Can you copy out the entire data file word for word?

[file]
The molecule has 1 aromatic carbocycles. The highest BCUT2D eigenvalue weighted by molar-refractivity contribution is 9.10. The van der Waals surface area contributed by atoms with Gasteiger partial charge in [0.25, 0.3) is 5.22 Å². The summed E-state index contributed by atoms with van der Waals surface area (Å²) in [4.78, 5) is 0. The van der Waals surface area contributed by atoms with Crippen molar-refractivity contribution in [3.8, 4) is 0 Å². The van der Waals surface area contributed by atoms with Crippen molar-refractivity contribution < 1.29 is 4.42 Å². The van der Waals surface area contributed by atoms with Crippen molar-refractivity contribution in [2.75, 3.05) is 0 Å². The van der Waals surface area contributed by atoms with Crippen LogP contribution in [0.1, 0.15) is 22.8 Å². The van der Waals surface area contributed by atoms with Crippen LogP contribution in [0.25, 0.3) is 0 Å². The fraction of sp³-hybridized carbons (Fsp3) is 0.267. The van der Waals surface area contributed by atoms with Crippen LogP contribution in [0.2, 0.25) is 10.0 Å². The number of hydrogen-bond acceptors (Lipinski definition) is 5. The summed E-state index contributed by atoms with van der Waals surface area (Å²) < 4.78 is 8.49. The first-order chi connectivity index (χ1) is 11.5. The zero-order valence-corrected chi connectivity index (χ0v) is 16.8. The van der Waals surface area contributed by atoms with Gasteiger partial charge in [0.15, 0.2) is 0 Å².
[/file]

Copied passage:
The molecule has 1 aromatic carbocycles. The highest BCUT2D eigenvalue weighted by molar-refractivity contribution is 9.10. The van der Waals surface area contributed by atoms with Gasteiger partial charge in [0.25, 0.3) is 5.22 Å². The summed E-state index contributed by atoms with van der Waals surface area (Å²) in [4.78, 5) is 0. The van der Waals surface area contributed by atoms with Crippen molar-refractivity contribution in [3.8, 4) is 0 Å². The van der Waals surface area contributed by atoms with Crippen molar-refractivity contribution < 1.29 is 4.42 Å². The van der Waals surface area contributed by atoms with Crippen molar-refractivity contribution in [2.75, 3.05) is 0 Å². The van der Waals surface area contributed by atoms with Crippen LogP contribution in [0.1, 0.15) is 22.8 Å². The van der Waals surface area contributed by atoms with Crippen LogP contribution in [0.25, 0.3) is 0 Å². The fraction of sp³-hybridized carbons (Fsp3) is 0.267. The van der Waals surface area contributed by atoms with Crippen LogP contribution in [0.2, 0.25) is 10.0 Å². The number of hydrogen-bond acceptors (Lipinski definition) is 5. The summed E-state index contributed by atoms with van der Waals surface area (Å²) < 4.78 is 8.49. The first-order chi connectivity index (χ1) is 11.5. The zero-order valence-corrected chi connectivity index (χ0v) is 16.8. The van der Waals surface area contributed by atoms with Gasteiger partial charge in [0.15, 0.2) is 0 Å².